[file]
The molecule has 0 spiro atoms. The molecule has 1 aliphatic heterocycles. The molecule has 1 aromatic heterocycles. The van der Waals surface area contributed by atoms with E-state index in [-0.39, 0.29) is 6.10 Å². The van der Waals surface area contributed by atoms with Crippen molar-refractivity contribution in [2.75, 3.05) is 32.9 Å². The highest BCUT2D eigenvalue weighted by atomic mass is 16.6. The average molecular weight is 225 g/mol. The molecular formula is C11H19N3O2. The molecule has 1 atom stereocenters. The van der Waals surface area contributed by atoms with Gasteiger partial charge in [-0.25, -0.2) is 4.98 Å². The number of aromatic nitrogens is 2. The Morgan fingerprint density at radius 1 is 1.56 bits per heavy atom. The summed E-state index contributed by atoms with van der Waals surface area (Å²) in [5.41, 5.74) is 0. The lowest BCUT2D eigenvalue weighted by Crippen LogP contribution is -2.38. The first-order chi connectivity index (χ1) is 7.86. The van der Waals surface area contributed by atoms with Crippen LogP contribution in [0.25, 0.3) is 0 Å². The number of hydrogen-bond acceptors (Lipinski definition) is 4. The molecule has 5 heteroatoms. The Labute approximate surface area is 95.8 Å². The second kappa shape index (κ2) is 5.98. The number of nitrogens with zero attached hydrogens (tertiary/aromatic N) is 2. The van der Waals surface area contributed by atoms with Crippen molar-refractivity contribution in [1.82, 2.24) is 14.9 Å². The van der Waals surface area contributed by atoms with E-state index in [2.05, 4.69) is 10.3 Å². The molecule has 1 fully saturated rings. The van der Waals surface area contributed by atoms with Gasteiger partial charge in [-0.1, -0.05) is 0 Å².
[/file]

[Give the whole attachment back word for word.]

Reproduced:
The molecule has 0 spiro atoms. The molecule has 1 aliphatic heterocycles. The molecule has 1 aromatic heterocycles. The van der Waals surface area contributed by atoms with E-state index in [-0.39, 0.29) is 6.10 Å². The van der Waals surface area contributed by atoms with Crippen molar-refractivity contribution in [2.75, 3.05) is 32.9 Å². The highest BCUT2D eigenvalue weighted by atomic mass is 16.6. The average molecular weight is 225 g/mol. The molecular formula is C11H19N3O2. The molecule has 1 atom stereocenters. The van der Waals surface area contributed by atoms with Gasteiger partial charge in [-0.25, -0.2) is 4.98 Å². The number of aromatic nitrogens is 2. The Morgan fingerprint density at radius 1 is 1.56 bits per heavy atom. The summed E-state index contributed by atoms with van der Waals surface area (Å²) in [5.41, 5.74) is 0. The lowest BCUT2D eigenvalue weighted by Crippen LogP contribution is -2.38. The first-order chi connectivity index (χ1) is 7.86. The van der Waals surface area contributed by atoms with Crippen LogP contribution in [0.25, 0.3) is 0 Å². The number of hydrogen-bond acceptors (Lipinski definition) is 4. The molecule has 5 heteroatoms. The Labute approximate surface area is 95.8 Å². The second kappa shape index (κ2) is 5.98. The number of nitrogens with zero attached hydrogens (tertiary/aromatic N) is 2. The van der Waals surface area contributed by atoms with Crippen molar-refractivity contribution in [1.82, 2.24) is 14.9 Å². The van der Waals surface area contributed by atoms with E-state index in [2.05, 4.69) is 10.3 Å². The molecule has 1 fully saturated rings. The van der Waals surface area contributed by atoms with Gasteiger partial charge in [-0.1, -0.05) is 0 Å².